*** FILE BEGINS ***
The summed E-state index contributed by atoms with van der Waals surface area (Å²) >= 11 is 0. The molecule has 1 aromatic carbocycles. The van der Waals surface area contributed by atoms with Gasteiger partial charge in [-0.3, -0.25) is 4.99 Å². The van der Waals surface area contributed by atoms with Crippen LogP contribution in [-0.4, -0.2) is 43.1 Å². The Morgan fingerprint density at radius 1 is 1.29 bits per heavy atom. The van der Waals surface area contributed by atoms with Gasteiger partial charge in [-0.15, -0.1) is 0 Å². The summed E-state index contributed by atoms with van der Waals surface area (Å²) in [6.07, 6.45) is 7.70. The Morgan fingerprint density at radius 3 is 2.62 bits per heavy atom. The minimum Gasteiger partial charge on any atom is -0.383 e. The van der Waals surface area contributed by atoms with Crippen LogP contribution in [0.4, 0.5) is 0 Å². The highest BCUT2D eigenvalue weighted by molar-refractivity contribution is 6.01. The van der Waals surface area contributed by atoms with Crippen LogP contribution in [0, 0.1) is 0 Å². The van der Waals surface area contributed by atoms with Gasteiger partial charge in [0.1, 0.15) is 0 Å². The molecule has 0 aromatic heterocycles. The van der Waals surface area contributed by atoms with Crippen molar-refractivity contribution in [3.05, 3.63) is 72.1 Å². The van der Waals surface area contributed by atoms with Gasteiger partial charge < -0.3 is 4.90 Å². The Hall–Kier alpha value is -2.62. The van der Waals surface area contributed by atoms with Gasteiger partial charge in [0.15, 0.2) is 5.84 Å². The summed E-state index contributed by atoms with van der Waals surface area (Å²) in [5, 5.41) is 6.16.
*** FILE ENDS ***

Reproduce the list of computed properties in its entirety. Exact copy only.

The summed E-state index contributed by atoms with van der Waals surface area (Å²) >= 11 is 0. The molecule has 1 aromatic carbocycles. The van der Waals surface area contributed by atoms with Gasteiger partial charge in [-0.3, -0.25) is 4.99 Å². The van der Waals surface area contributed by atoms with Crippen LogP contribution in [-0.4, -0.2) is 43.1 Å². The Morgan fingerprint density at radius 1 is 1.29 bits per heavy atom. The van der Waals surface area contributed by atoms with Gasteiger partial charge in [-0.15, -0.1) is 0 Å². The summed E-state index contributed by atoms with van der Waals surface area (Å²) in [6.07, 6.45) is 7.70. The Morgan fingerprint density at radius 3 is 2.62 bits per heavy atom. The minimum Gasteiger partial charge on any atom is -0.383 e. The van der Waals surface area contributed by atoms with Crippen LogP contribution in [0.4, 0.5) is 0 Å². The highest BCUT2D eigenvalue weighted by molar-refractivity contribution is 6.01. The van der Waals surface area contributed by atoms with Crippen LogP contribution in [0, 0.1) is 0 Å². The van der Waals surface area contributed by atoms with Gasteiger partial charge in [0.1, 0.15) is 0 Å². The molecule has 0 aromatic heterocycles. The van der Waals surface area contributed by atoms with Crippen molar-refractivity contribution in [3.05, 3.63) is 72.1 Å². The van der Waals surface area contributed by atoms with Gasteiger partial charge < -0.3 is 4.90 Å². The Hall–Kier alpha value is -2.62. The van der Waals surface area contributed by atoms with Gasteiger partial charge in [0.15, 0.2) is 5.84 Å². The summed E-state index contributed by atoms with van der Waals surface area (Å²) in [5, 5.41) is 6.16.